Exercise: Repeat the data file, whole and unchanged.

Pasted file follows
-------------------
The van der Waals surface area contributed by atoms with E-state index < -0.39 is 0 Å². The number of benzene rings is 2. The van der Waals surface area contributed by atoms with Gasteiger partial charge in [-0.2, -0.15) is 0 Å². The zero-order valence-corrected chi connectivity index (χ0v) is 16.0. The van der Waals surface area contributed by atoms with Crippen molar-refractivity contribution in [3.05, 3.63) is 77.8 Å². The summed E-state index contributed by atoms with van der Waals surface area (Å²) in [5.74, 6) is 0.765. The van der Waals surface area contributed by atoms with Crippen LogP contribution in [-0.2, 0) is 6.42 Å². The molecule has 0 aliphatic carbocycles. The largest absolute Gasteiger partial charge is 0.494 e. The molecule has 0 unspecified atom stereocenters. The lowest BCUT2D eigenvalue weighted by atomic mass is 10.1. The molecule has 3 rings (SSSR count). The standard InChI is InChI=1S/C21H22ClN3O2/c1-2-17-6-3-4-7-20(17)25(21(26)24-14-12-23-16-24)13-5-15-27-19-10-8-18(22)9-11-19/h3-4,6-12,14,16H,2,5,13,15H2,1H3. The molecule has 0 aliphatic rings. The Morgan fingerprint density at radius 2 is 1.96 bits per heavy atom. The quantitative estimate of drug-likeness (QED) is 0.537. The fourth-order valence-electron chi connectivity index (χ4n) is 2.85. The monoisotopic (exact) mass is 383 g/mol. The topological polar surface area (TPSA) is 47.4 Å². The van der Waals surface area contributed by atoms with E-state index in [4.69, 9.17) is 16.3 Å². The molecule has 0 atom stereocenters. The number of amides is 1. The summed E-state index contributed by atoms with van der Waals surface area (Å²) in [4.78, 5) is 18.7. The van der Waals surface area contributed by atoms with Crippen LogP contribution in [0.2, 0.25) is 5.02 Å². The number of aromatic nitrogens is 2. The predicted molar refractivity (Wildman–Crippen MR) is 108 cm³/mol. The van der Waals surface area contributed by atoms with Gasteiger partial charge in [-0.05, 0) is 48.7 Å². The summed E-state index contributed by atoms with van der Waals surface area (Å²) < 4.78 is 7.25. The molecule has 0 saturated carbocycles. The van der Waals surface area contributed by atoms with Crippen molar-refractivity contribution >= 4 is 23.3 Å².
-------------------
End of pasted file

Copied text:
The van der Waals surface area contributed by atoms with E-state index < -0.39 is 0 Å². The number of benzene rings is 2. The van der Waals surface area contributed by atoms with Gasteiger partial charge in [-0.2, -0.15) is 0 Å². The zero-order valence-corrected chi connectivity index (χ0v) is 16.0. The van der Waals surface area contributed by atoms with Crippen molar-refractivity contribution in [3.05, 3.63) is 77.8 Å². The summed E-state index contributed by atoms with van der Waals surface area (Å²) in [5.74, 6) is 0.765. The van der Waals surface area contributed by atoms with Crippen LogP contribution in [-0.2, 0) is 6.42 Å². The molecule has 0 aliphatic carbocycles. The largest absolute Gasteiger partial charge is 0.494 e. The molecule has 0 unspecified atom stereocenters. The lowest BCUT2D eigenvalue weighted by atomic mass is 10.1. The molecule has 3 rings (SSSR count). The standard InChI is InChI=1S/C21H22ClN3O2/c1-2-17-6-3-4-7-20(17)25(21(26)24-14-12-23-16-24)13-5-15-27-19-10-8-18(22)9-11-19/h3-4,6-12,14,16H,2,5,13,15H2,1H3. The molecule has 0 aliphatic rings. The Morgan fingerprint density at radius 2 is 1.96 bits per heavy atom. The quantitative estimate of drug-likeness (QED) is 0.537. The fourth-order valence-electron chi connectivity index (χ4n) is 2.85. The monoisotopic (exact) mass is 383 g/mol. The topological polar surface area (TPSA) is 47.4 Å². The van der Waals surface area contributed by atoms with E-state index in [4.69, 9.17) is 16.3 Å². The molecule has 0 atom stereocenters. The number of amides is 1. The summed E-state index contributed by atoms with van der Waals surface area (Å²) in [4.78, 5) is 18.7. The van der Waals surface area contributed by atoms with Crippen LogP contribution in [0.2, 0.25) is 5.02 Å². The number of aromatic nitrogens is 2. The predicted molar refractivity (Wildman–Crippen MR) is 108 cm³/mol. The van der Waals surface area contributed by atoms with Gasteiger partial charge in [-0.05, 0) is 48.7 Å². The summed E-state index contributed by atoms with van der Waals surface area (Å²) < 4.78 is 7.25. The molecule has 0 saturated carbocycles. The van der Waals surface area contributed by atoms with Crippen molar-refractivity contribution >= 4 is 23.3 Å².